“Labor groups and some employees say the low staffing levels are hurting the in-store experience.”

Like America in general, Walmart appears to be producing under capacity because of it’s reluctance to hire workers.

In an attempt to save money, Walmart has undermined consumer confidence in its produce—one of the bulwarks of Walmart’s profitability (“Grocery made up 55 percent of Walmart’s United States sales in 2012”). Does the concept of low consumer confidence sound familiar? It should, it is one of the things depressing aggregate demand and is related to stagnant wages, unemployment, and general pessimism of peoples belief in the economy.

“Before the recession, at the start of 2007, Walmart had an average of 338 employees per store at its United States stores and Sam’s Club locations. Now, it has 281 per store, having cut the number of United States employees while adding hundreds of stores.”

Walmart has undermined its consumer confidence, which threatens to hurt its bottom line in the long run (it has not in the short run, which I will address shortly). However, when questioned about the possibility of hiring more workers, “Ms. Scott [a manager at a Los Angeles Walmart] says she has pushed for additional staff or for more hours for existing staff, ‘and the answer that I receive is they want to focus on productivity with the workers that we do have.’”

Does this sound eerily familiar to an overall justification for stubbornly high unemployment in the U.S.? It should. Corporations (including Walmart) are sitting on record profits, yet have not increased hiring to post recession levels. Compounding the issue is that employee productivity and wages have diverged greatly. Employers, Walmart being the largest, are systematically relying on higher worker productivity to make up for a smaller labor force, with no inclination that the higher productivity they seek will result in higher wages.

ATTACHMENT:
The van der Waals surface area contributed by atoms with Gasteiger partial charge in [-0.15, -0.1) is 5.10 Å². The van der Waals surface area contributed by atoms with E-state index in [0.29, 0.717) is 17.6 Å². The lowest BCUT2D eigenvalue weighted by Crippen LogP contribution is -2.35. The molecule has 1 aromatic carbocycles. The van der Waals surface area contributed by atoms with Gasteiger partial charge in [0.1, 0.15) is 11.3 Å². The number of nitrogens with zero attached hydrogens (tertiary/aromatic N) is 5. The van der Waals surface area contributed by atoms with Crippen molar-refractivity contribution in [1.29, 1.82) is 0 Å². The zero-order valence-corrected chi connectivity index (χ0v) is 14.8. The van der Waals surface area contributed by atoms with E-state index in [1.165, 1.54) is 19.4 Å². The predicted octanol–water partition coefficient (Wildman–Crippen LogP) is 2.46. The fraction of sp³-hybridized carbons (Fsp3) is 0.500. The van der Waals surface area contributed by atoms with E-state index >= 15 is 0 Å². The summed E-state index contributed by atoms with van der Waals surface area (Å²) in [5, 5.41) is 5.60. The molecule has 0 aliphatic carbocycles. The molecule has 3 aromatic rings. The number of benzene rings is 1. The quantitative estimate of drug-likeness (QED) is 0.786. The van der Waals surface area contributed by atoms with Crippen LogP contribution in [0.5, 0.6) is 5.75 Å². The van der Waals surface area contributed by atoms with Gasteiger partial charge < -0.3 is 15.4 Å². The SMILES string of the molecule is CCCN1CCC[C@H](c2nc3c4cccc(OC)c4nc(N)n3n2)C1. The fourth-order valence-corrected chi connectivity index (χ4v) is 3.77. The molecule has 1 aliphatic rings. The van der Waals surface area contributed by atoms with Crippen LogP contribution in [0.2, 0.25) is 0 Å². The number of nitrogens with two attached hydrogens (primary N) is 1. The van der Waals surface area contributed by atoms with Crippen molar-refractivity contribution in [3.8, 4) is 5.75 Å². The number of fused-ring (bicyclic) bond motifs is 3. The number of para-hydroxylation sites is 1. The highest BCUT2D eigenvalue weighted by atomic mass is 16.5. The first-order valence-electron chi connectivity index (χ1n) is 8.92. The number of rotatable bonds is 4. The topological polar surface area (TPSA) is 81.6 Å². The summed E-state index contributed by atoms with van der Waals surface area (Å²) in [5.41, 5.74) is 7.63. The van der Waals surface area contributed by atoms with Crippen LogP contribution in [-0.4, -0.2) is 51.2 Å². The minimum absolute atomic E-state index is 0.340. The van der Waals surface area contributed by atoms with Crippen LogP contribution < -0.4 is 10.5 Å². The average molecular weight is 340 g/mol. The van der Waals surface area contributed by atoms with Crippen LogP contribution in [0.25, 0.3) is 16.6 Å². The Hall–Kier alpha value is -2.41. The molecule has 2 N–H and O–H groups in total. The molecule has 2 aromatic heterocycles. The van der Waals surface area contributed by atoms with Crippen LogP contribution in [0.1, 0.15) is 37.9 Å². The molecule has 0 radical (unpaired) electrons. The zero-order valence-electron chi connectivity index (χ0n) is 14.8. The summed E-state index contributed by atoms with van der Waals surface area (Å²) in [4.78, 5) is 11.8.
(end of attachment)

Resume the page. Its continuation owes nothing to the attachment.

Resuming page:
Walmart, like many other large corporations, is answerable to its stockholders and high level executives. Executive pay is incredibly high, profit’s continue to rise, and stock prices are now well above their pre-recession levels. With all this positive reinforcement, why would Walmart change its practices?

Ultimately, market forces determine the success of a business. No-one is forcing people to shop at Walmart, they go there for low prices and good selection. However, there are systematic issues with how Walmart keeps its costs down—most notably paying low wages and increasingly relying on practices which damage the environment.

Some of these issues, such as minimum wage and environmental regulation, need to be addressed by government policy. People need to be aware of the facts, so they can vote for policies that hold large corporations responsible for the negative externalities they cause. More immediately, people can vote with their wallets, by shopping at Wal-Mart’s competitors (which, based on the breadth of their operations, can include almost all retailers).

If Walmart can post hundred-billion dollar profit margins, and pay its CEO over 1000x the median employee salary, it can afford a more sustainable and egalitarian business model. Walmart’s primary competitive advantage is taking advantage of economies of scale—there is nothing wrong with this. However, cutting corners in other ways unfairly shifts the burden of Walmart’s costs onto taxpayers and the environment. If Walmart’s profits begin to fall, they will rethink their corporate strategy. Until then, we can expect business as usual.

For the sake of it’s own profitability and the U.S. economy, Walmart should hire more workers at more livable wages.